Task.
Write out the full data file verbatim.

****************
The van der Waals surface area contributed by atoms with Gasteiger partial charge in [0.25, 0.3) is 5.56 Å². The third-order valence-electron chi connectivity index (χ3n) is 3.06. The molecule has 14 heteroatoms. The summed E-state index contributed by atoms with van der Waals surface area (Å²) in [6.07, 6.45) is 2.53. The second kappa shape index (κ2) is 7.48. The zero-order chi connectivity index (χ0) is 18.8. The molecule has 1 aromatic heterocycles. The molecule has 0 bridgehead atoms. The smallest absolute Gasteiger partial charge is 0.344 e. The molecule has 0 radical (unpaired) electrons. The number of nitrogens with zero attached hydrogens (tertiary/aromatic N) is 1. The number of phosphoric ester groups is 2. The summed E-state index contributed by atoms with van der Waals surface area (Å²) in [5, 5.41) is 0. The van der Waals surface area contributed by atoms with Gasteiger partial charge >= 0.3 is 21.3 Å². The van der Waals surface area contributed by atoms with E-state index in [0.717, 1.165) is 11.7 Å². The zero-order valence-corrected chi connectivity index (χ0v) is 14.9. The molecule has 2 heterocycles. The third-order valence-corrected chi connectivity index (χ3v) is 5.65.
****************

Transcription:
The van der Waals surface area contributed by atoms with Gasteiger partial charge in [0.25, 0.3) is 5.56 Å². The third-order valence-electron chi connectivity index (χ3n) is 3.06. The molecule has 14 heteroatoms. The summed E-state index contributed by atoms with van der Waals surface area (Å²) in [6.07, 6.45) is 2.53. The second kappa shape index (κ2) is 7.48. The zero-order chi connectivity index (χ0) is 18.8. The molecule has 1 aromatic heterocycles. The molecule has 0 bridgehead atoms. The smallest absolute Gasteiger partial charge is 0.344 e. The molecule has 0 radical (unpaired) electrons. The number of nitrogens with zero attached hydrogens (tertiary/aromatic N) is 1. The number of phosphoric ester groups is 2. The summed E-state index contributed by atoms with van der Waals surface area (Å²) in [5, 5.41) is 0. The van der Waals surface area contributed by atoms with Gasteiger partial charge >= 0.3 is 21.3 Å². The van der Waals surface area contributed by atoms with E-state index in [0.717, 1.165) is 11.7 Å². The zero-order valence-corrected chi connectivity index (χ0v) is 14.9. The molecule has 2 heterocycles. The third-order valence-corrected chi connectivity index (χ3v) is 5.65.